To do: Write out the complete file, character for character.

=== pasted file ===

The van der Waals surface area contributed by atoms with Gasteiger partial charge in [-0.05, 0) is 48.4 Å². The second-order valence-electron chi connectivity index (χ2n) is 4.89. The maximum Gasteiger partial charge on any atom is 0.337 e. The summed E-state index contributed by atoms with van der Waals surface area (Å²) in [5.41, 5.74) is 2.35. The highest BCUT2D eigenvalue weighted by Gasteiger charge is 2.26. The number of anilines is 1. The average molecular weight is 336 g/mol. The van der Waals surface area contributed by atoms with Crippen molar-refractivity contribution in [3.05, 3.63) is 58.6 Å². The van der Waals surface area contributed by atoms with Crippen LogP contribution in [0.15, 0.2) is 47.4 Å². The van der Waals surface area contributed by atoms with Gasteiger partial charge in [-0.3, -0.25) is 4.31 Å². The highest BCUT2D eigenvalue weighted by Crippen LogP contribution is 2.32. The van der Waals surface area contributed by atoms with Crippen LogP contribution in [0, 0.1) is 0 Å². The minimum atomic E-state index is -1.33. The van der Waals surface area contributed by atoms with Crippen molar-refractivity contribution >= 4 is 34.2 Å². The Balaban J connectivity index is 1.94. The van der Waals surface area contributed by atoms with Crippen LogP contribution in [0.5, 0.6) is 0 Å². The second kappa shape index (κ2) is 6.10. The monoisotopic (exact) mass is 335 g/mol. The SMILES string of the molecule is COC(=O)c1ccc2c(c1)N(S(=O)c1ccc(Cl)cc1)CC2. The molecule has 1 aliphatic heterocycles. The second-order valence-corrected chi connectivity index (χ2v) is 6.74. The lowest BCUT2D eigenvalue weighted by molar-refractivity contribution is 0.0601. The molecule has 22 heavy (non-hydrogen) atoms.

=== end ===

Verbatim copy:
The van der Waals surface area contributed by atoms with Gasteiger partial charge in [-0.05, 0) is 48.4 Å². The second-order valence-electron chi connectivity index (χ2n) is 4.89. The maximum Gasteiger partial charge on any atom is 0.337 e. The summed E-state index contributed by atoms with van der Waals surface area (Å²) in [5.41, 5.74) is 2.35. The highest BCUT2D eigenvalue weighted by Gasteiger charge is 2.26. The number of anilines is 1. The average molecular weight is 336 g/mol. The van der Waals surface area contributed by atoms with Crippen molar-refractivity contribution in [3.05, 3.63) is 58.6 Å². The van der Waals surface area contributed by atoms with Crippen LogP contribution in [0.15, 0.2) is 47.4 Å². The van der Waals surface area contributed by atoms with Gasteiger partial charge in [-0.3, -0.25) is 4.31 Å². The highest BCUT2D eigenvalue weighted by Crippen LogP contribution is 2.32. The van der Waals surface area contributed by atoms with Crippen LogP contribution in [0, 0.1) is 0 Å². The minimum atomic E-state index is -1.33. The van der Waals surface area contributed by atoms with Crippen molar-refractivity contribution >= 4 is 34.2 Å². The Balaban J connectivity index is 1.94. The van der Waals surface area contributed by atoms with Crippen LogP contribution in [0.5, 0.6) is 0 Å². The second kappa shape index (κ2) is 6.10. The monoisotopic (exact) mass is 335 g/mol. The SMILES string of the molecule is COC(=O)c1ccc2c(c1)N(S(=O)c1ccc(Cl)cc1)CC2. The molecule has 1 aliphatic heterocycles. The second-order valence-corrected chi connectivity index (χ2v) is 6.74. The lowest BCUT2D eigenvalue weighted by molar-refractivity contribution is 0.0601. The molecule has 22 heavy (non-hydrogen) atoms.